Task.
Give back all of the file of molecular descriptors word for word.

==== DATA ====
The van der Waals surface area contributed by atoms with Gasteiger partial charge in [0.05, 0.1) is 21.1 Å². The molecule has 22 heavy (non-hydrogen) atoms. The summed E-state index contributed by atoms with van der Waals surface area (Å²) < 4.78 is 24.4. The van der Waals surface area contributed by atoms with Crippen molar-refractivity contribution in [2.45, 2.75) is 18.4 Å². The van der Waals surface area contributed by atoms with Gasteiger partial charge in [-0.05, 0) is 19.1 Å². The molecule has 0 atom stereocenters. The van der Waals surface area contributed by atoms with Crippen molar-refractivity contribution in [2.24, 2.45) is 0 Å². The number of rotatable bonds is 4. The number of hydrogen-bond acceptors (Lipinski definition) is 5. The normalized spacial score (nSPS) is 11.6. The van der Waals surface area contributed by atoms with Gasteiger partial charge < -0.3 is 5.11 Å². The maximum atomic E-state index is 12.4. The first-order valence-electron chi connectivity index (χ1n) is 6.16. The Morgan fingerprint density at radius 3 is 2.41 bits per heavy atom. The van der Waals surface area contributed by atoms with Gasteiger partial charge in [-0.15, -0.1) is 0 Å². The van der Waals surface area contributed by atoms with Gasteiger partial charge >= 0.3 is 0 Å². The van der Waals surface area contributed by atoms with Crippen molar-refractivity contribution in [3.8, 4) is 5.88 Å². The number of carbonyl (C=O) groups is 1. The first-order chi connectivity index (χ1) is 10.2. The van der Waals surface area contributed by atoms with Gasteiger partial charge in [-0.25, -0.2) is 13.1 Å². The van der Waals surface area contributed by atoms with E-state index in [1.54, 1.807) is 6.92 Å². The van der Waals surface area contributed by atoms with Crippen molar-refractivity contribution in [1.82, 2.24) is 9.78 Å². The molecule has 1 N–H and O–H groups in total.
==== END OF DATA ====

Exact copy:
The van der Waals surface area contributed by atoms with Gasteiger partial charge in [0.05, 0.1) is 21.1 Å². The molecule has 22 heavy (non-hydrogen) atoms. The summed E-state index contributed by atoms with van der Waals surface area (Å²) < 4.78 is 24.4. The van der Waals surface area contributed by atoms with Crippen molar-refractivity contribution in [2.45, 2.75) is 18.4 Å². The van der Waals surface area contributed by atoms with Gasteiger partial charge in [-0.05, 0) is 19.1 Å². The molecule has 0 atom stereocenters. The van der Waals surface area contributed by atoms with Crippen molar-refractivity contribution in [2.24, 2.45) is 0 Å². The number of rotatable bonds is 4. The number of hydrogen-bond acceptors (Lipinski definition) is 5. The normalized spacial score (nSPS) is 11.6. The van der Waals surface area contributed by atoms with Gasteiger partial charge < -0.3 is 5.11 Å². The maximum atomic E-state index is 12.4. The first-order valence-electron chi connectivity index (χ1n) is 6.16. The Morgan fingerprint density at radius 3 is 2.41 bits per heavy atom. The van der Waals surface area contributed by atoms with Gasteiger partial charge in [-0.15, -0.1) is 0 Å². The van der Waals surface area contributed by atoms with Gasteiger partial charge >= 0.3 is 0 Å². The van der Waals surface area contributed by atoms with Crippen molar-refractivity contribution in [3.8, 4) is 5.88 Å². The number of carbonyl (C=O) groups is 1. The first-order chi connectivity index (χ1) is 10.2. The van der Waals surface area contributed by atoms with Gasteiger partial charge in [-0.25, -0.2) is 13.1 Å². The van der Waals surface area contributed by atoms with E-state index in [1.54, 1.807) is 6.92 Å². The van der Waals surface area contributed by atoms with Crippen molar-refractivity contribution in [1.82, 2.24) is 9.78 Å². The molecule has 1 N–H and O–H groups in total.